Wawa Land

from Yannick Berthier, originally released 17th April, 2012

Over 160.000 players are already totally WacooooOoOON!!

Are you ready to play Wacoon Jump!? If you love collecting coins, stomping critters, getting powers and discovering tons of secrets & bonus... well, let's go!
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Reviews:

Wacoon Jump Review

It’s clear that Wawa Land is trying to provide an equivalent of Mario on iOS, which gives the game some big shoes to fill. Fortunately, there is no lack of spirit in the game’s protagonist, and no lack of potential for the game for the game itself. In its current state, Wawa Land doesn’t fulfill all of its potential, but it makes respectable progress.

The plot of Wawa Land is never formally introduced, but it appears as though a determined cat named Wawa is trying to save a member of the monarchy. To accomplish this familiar goal, Wawa has to jump on enemies, hop over bottomless pits, and leap off of walls, accruing coins along the way. In almost every aspect the game parallels Mario, but it puts a characteristic spin on every parallel, which makes it feel significantly less like a clone.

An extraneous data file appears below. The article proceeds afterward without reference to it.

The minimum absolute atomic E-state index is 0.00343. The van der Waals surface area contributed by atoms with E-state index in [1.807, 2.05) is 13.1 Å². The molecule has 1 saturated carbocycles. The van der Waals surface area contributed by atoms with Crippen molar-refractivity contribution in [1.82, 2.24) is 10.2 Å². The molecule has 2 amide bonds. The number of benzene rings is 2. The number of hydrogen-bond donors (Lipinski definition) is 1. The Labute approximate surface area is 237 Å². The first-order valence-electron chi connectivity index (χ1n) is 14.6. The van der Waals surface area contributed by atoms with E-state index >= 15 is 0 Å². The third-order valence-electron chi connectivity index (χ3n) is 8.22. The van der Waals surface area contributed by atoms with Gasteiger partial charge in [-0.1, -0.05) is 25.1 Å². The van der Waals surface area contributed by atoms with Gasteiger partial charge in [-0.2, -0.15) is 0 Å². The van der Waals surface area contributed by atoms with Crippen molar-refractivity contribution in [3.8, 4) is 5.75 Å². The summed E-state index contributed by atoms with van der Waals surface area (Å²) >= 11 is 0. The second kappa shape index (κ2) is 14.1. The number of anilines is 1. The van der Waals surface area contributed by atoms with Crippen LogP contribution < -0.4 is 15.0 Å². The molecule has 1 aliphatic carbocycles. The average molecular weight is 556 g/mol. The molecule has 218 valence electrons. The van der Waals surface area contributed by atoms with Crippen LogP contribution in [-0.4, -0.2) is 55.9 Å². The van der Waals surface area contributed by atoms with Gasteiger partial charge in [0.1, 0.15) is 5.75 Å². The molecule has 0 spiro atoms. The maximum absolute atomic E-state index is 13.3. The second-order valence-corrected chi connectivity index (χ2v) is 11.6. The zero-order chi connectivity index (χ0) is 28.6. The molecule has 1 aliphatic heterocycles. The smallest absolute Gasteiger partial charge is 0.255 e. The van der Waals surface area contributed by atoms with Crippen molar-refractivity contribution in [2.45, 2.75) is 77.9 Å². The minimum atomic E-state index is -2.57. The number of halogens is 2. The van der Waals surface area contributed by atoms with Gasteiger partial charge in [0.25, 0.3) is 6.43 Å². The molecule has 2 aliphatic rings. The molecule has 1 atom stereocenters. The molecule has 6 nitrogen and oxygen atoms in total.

Jump for joy.

Wawa Land is a platformer with six different worlds, although only two are currently available, which is disappointing. But every good platformer needs replay value, and Wawa Land supplies this through a list of clever achievements accompanied by bonus items in each level.

Also providing replay value is the variety of the levels, which give you clouds to jump through, weird sea creatures to swim around, and a cart to ride through a mine full of safety code violations. The enemies also have an appreciable variety, as do the ways to dispatch them, from underwater bubbles to bombs. Sadly, the combination of bombs with the game’s many narrow passages make explosives almost always end badly.

Tropical paradise.

Our biggest complaints with Wawa Land revolved around technical flaws. The game has slippery physics, which become more apparent as you play on. Little things tripped us up, from Wawa always sliding after landing from a jump to lagging moments that often proved fatal. Also, the ability to jump higher by holding the jump button longer– which works in many games– serves to make jumping an unexpectedly awkward experience. These features joined forces to make the game’s challenging parts more frustrating than motivating.

Even so, providing a suitable equivalent to Mario is no easy task, and Wawa Land has solid footing to achieve this goal. If the developer follows through with more chapters and addresses the technical shortcomings, this game could shine through and serve as a staple in any iOS gamer’s library. As is, Wawa Land lacks universal appeal, but it is a good game that provides certain enjoyment for any platforming fan.